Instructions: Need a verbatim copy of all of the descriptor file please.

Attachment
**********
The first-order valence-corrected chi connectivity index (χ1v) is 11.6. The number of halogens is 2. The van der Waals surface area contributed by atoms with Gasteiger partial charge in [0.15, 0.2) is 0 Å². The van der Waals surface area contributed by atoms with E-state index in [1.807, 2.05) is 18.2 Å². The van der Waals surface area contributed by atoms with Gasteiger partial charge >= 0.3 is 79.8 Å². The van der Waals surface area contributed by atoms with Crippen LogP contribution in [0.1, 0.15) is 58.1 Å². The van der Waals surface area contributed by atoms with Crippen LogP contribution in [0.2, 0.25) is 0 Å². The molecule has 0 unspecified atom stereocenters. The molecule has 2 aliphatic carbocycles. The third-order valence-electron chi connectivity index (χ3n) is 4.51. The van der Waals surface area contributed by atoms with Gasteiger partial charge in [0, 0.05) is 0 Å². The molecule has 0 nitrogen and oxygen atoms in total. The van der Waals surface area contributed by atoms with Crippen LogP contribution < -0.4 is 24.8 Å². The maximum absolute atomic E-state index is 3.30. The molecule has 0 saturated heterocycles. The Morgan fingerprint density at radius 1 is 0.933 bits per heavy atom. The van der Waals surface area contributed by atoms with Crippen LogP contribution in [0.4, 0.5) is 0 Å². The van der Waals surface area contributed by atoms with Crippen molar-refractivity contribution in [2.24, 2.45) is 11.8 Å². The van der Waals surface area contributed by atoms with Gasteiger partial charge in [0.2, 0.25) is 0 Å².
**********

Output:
The first-order valence-corrected chi connectivity index (χ1v) is 11.6. The number of halogens is 2. The van der Waals surface area contributed by atoms with Gasteiger partial charge in [0.15, 0.2) is 0 Å². The van der Waals surface area contributed by atoms with E-state index in [1.807, 2.05) is 18.2 Å². The van der Waals surface area contributed by atoms with Gasteiger partial charge >= 0.3 is 79.8 Å². The van der Waals surface area contributed by atoms with Crippen LogP contribution in [0.1, 0.15) is 58.1 Å². The van der Waals surface area contributed by atoms with Crippen LogP contribution in [0.2, 0.25) is 0 Å². The molecule has 0 unspecified atom stereocenters. The molecule has 2 aliphatic carbocycles. The third-order valence-electron chi connectivity index (χ3n) is 4.51. The van der Waals surface area contributed by atoms with Gasteiger partial charge in [0, 0.05) is 0 Å². The molecule has 0 nitrogen and oxygen atoms in total. The van der Waals surface area contributed by atoms with Crippen LogP contribution < -0.4 is 24.8 Å². The maximum absolute atomic E-state index is 3.30. The molecule has 0 saturated heterocycles. The Morgan fingerprint density at radius 1 is 0.933 bits per heavy atom. The van der Waals surface area contributed by atoms with Crippen LogP contribution in [0.4, 0.5) is 0 Å². The van der Waals surface area contributed by atoms with Crippen molar-refractivity contribution in [2.24, 2.45) is 11.8 Å². The van der Waals surface area contributed by atoms with Gasteiger partial charge in [0.2, 0.25) is 0 Å².